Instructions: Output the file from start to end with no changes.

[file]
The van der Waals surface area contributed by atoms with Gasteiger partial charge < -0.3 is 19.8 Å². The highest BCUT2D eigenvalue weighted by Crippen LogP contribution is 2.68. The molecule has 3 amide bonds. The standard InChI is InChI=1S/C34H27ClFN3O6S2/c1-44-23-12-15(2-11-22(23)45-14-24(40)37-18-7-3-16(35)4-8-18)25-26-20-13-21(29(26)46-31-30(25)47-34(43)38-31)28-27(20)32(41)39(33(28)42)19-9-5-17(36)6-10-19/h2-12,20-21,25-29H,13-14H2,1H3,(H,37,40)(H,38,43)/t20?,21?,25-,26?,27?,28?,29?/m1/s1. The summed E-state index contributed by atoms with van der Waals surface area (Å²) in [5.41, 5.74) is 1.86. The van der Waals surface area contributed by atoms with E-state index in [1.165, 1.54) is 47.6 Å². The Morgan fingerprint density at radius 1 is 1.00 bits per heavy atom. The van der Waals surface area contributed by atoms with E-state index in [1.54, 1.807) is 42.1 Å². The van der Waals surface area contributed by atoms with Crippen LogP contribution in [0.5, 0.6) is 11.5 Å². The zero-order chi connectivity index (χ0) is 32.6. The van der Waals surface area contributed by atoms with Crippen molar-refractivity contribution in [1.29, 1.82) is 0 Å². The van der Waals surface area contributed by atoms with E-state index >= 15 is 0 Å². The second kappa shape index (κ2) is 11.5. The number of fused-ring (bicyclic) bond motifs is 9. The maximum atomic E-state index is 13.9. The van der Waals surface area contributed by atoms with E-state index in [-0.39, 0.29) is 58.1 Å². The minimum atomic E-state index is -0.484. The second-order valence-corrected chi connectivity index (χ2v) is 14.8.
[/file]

The van der Waals surface area contributed by atoms with Gasteiger partial charge < -0.3 is 19.8 Å². The highest BCUT2D eigenvalue weighted by Crippen LogP contribution is 2.68. The molecule has 3 amide bonds. The standard InChI is InChI=1S/C34H27ClFN3O6S2/c1-44-23-12-15(2-11-22(23)45-14-24(40)37-18-7-3-16(35)4-8-18)25-26-20-13-21(29(26)46-31-30(25)47-34(43)38-31)28-27(20)32(41)39(33(28)42)19-9-5-17(36)6-10-19/h2-12,20-21,25-29H,13-14H2,1H3,(H,37,40)(H,38,43)/t20?,21?,25-,26?,27?,28?,29?/m1/s1. The summed E-state index contributed by atoms with van der Waals surface area (Å²) in [5.41, 5.74) is 1.86. The van der Waals surface area contributed by atoms with E-state index in [1.165, 1.54) is 47.6 Å². The Morgan fingerprint density at radius 1 is 1.00 bits per heavy atom. The van der Waals surface area contributed by atoms with E-state index in [1.54, 1.807) is 42.1 Å². The van der Waals surface area contributed by atoms with Crippen LogP contribution in [0.5, 0.6) is 11.5 Å². The zero-order chi connectivity index (χ0) is 32.6. The van der Waals surface area contributed by atoms with Crippen molar-refractivity contribution in [1.29, 1.82) is 0 Å². The van der Waals surface area contributed by atoms with E-state index >= 15 is 0 Å². The second kappa shape index (κ2) is 11.5. The number of fused-ring (bicyclic) bond motifs is 9. The maximum atomic E-state index is 13.9. The van der Waals surface area contributed by atoms with E-state index in [-0.39, 0.29) is 58.1 Å². The minimum atomic E-state index is -0.484. The second-order valence-corrected chi connectivity index (χ2v) is 14.8.